A couple people whose newborn babies were just diagnosed with Williams syndrome contacted me over the past few days. They found my blog and were comforted by the cute pictures and stories about Emmy, who has brought such incredible joy to our lives.
When you first find out that your newborn baby has any kind of syndrome, it can be a devastating time. You were expecting the experience that you so carefully planned out in your mind (What to Expect When You’re Expecting, anyone?? That book certainly doesn’t talk about Williams syndrome!). And then you find out that the little person you just gave birth to had a secret when he/she was in your belly–and you had no idea. You Google the syndrome and find information that frightens you. There may be serious medical complications, and there will surely be learning disabilities. How could this little baby that you don’t even know yet come with a laundry list of possible problems? It’s the biggest shock of your life, and you’re not even sure where to begin.
And here is where the wedge comes in. A barrier sinks down in between you and your baby, and it’s completely out of your control. You want so badly to lift that barrier. You want to stop the rush of feelings that come at you every day (sadness, guilt, anger, confusion). You want SO BADLY to accept this baby. You want to just “get over” what you’re feeling. What can’t I stop thinking about this syndrome? And then you wonder…When will it get better? When will I stop feeling like an awful person and begin to embrace this diagnosis and accept my own child?
I think we’re expecting a lot from ourselves. We had a certain vision in our mind. That vision was completely turned upside down, and we expect ourselves to just “get over it.” There’s actually a grieving process that needs to happen. You need to grieve the loss of your original vision–the perfect plan that you had in your head. You need to allow yourself to feel every single feeling that comes your way–without passing judgment on yourself.
And then, with time, that barrier will start to lift. You feel yourself getting drawn into your child. You stop thinking about Williams syndrome as much. You start to really fall in love with who your child is becoming. Those old visions that you once had are now replaced by new visions and plans. You get excited at your child’s potential. You see your child blossom into a sweet, loving person, and you can’t believe your luck. You were given this incredible child. You were given this opportunity to stand side-by-side with your child and watch him or her do amazing things. You were brought into a special world that not everyone gets to see.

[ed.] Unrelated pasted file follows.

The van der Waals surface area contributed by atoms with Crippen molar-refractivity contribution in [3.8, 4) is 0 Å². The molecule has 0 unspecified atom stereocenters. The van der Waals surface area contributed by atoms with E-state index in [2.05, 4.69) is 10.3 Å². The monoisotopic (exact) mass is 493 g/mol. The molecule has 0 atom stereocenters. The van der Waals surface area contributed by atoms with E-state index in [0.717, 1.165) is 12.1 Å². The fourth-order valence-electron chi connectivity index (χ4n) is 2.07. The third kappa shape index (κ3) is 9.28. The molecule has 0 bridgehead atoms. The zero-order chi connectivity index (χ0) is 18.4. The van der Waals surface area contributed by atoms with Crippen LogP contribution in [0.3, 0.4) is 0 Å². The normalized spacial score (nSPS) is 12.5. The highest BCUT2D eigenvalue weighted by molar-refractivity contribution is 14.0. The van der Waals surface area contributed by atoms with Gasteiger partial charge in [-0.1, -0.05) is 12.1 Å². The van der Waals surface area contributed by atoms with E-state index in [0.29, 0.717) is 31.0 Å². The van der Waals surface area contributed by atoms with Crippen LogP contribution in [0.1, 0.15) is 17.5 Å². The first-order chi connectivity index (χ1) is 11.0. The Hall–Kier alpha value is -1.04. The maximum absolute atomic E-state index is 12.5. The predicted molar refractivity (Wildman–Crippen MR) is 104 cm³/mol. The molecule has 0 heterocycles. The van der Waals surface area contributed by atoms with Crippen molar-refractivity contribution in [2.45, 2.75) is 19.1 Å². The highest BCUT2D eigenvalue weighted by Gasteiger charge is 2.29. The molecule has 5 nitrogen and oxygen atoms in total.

For me, it was Emmy’s personality that changed everything. Early on, I read that people with Williams syndrome have “a very endearing personality.” They have big smiles and are overly friendly. I clung to those words as if they were my life raft. Everything else I read seemed scary. But “endearing personality” and “friendly” were music to my ears. Please let this be true, I thought.
And then Emmy cried and screamed for 6 long months, and I thought “Well, I guess this isn’t going to be true in our case! There goes that life raft!”
And then came the big smile that turned my world upside down. HOW I LOVE THAT SMILE!!! That was a Williams syndrome smile, and it was big and beautiful and bright. It was a glimpse into her personality.
The next thing to emerge was the friendliness. We’d be sitting at a restaurant chatting away, and then someone at a nearby table would squeal with delight. I’d look over, and a woman would be waving to Emmy and saying to a friend, “She’s so cute!!” I’d look at Emmy, who was happily waving back and grinning.
The thing is that she knows she’s cute. She knows exactly how to draw you in. First it’s the smile, then it’s the narrowing of her eyes and the tilt of her head, and now it’s followed by a phrase. She might say, “Hi. How you doing?” or she’ll call out, “Hi, kids!” or she’ll even blow you a kiss. I mean, she KNOWS what she’s doing, folks. She KNOWS that smile is pure gold.
The other day we had an evaluation at a school with teachers that are unfamiliar to her. In no time, she was putting on a show of “Twinkle Twinkle Little Star,” complete with smiles and hand movements. Anyone watching can’t help but say, “AWWWWW!”
She’s also very funny. If you ask her an obvious question (like “Is that a shoe?”), she’ll give you an exaggerated but joking “Noooooooo.” And then when you respond, “No? Are you sure??” She’ll say “Nooooooo” again, just to get you to laugh. She knows it’s a shoe, but she’s pulling your leg.
And she loves to chase her sister around the house while saying nonsense words like “Beebee beebee beebee.” Charlotte will run away from her laughing until, finally, both girls collapse in a giggling heap on the floor. It’s so much fun to watch.
So to the newly diagnosed I say: Wait.
It will take time to get to this point. And, in my experience, the first year is the hardest. So let yourself feel all of those feelings. Don’t pass judgement on yourself. Just really feel it. Get mad. Scream. Be upset. Say, “It isn’t fair!!”
And then, as the days, weeks, and months pass, things will change within you. You will connect with your child. You will fall in love with your child. You’ll be bragging about how wonderful he is. You’ll be glowing, fresh from the thrill of something new that she has done. And, even though you didn’t sign up to travel this road, it will feel as if this was meant to be–all along.
Beautifully-written, comforting words. Emmy and Charlotte are very lucky girls.
Thank you, Amy! 🙂